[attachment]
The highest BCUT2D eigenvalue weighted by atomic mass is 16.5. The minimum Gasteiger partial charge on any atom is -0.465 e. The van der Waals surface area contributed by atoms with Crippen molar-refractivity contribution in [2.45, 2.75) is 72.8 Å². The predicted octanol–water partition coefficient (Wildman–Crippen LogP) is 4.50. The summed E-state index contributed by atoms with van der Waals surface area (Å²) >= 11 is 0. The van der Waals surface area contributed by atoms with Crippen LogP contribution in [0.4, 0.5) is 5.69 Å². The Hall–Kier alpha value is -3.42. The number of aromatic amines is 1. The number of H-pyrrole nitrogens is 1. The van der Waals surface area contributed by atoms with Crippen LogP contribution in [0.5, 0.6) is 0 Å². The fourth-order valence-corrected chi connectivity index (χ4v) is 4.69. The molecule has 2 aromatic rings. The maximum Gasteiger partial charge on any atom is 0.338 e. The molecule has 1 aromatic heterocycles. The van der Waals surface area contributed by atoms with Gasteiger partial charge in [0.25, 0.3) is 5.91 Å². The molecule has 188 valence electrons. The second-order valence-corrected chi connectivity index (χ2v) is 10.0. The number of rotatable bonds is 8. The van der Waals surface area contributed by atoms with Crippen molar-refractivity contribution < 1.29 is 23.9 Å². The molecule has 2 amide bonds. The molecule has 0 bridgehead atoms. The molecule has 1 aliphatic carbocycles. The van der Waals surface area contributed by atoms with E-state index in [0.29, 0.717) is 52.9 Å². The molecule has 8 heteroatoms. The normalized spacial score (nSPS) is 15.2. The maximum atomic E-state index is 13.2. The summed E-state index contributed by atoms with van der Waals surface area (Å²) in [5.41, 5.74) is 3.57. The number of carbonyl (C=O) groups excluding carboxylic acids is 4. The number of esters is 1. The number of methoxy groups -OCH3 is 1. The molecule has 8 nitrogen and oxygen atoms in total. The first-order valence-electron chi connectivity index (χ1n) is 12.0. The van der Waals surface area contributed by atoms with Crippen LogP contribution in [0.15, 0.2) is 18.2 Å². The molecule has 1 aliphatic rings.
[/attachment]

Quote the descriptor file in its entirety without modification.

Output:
The highest BCUT2D eigenvalue weighted by atomic mass is 16.5. The minimum Gasteiger partial charge on any atom is -0.465 e. The van der Waals surface area contributed by atoms with Crippen molar-refractivity contribution in [2.45, 2.75) is 72.8 Å². The predicted octanol–water partition coefficient (Wildman–Crippen LogP) is 4.50. The summed E-state index contributed by atoms with van der Waals surface area (Å²) >= 11 is 0. The van der Waals surface area contributed by atoms with Crippen LogP contribution in [0.4, 0.5) is 5.69 Å². The Hall–Kier alpha value is -3.42. The number of aromatic amines is 1. The number of H-pyrrole nitrogens is 1. The van der Waals surface area contributed by atoms with Crippen LogP contribution in [0.5, 0.6) is 0 Å². The fourth-order valence-corrected chi connectivity index (χ4v) is 4.69. The molecule has 2 aromatic rings. The maximum Gasteiger partial charge on any atom is 0.338 e. The molecule has 1 aromatic heterocycles. The van der Waals surface area contributed by atoms with Gasteiger partial charge in [0.25, 0.3) is 5.91 Å². The molecule has 188 valence electrons. The second-order valence-corrected chi connectivity index (χ2v) is 10.0. The number of rotatable bonds is 8. The van der Waals surface area contributed by atoms with Crippen molar-refractivity contribution < 1.29 is 23.9 Å². The molecule has 2 amide bonds. The molecule has 0 bridgehead atoms. The molecule has 1 aliphatic carbocycles. The van der Waals surface area contributed by atoms with E-state index in [0.29, 0.717) is 52.9 Å². The molecule has 8 heteroatoms. The normalized spacial score (nSPS) is 15.2. The maximum atomic E-state index is 13.2. The summed E-state index contributed by atoms with van der Waals surface area (Å²) in [5.41, 5.74) is 3.57. The number of carbonyl (C=O) groups excluding carboxylic acids is 4. The number of esters is 1. The number of methoxy groups -OCH3 is 1. The molecule has 8 nitrogen and oxygen atoms in total. The first-order valence-electron chi connectivity index (χ1n) is 12.0. The van der Waals surface area contributed by atoms with Crippen LogP contribution in [0.15, 0.2) is 18.2 Å². The molecule has 1 aliphatic rings.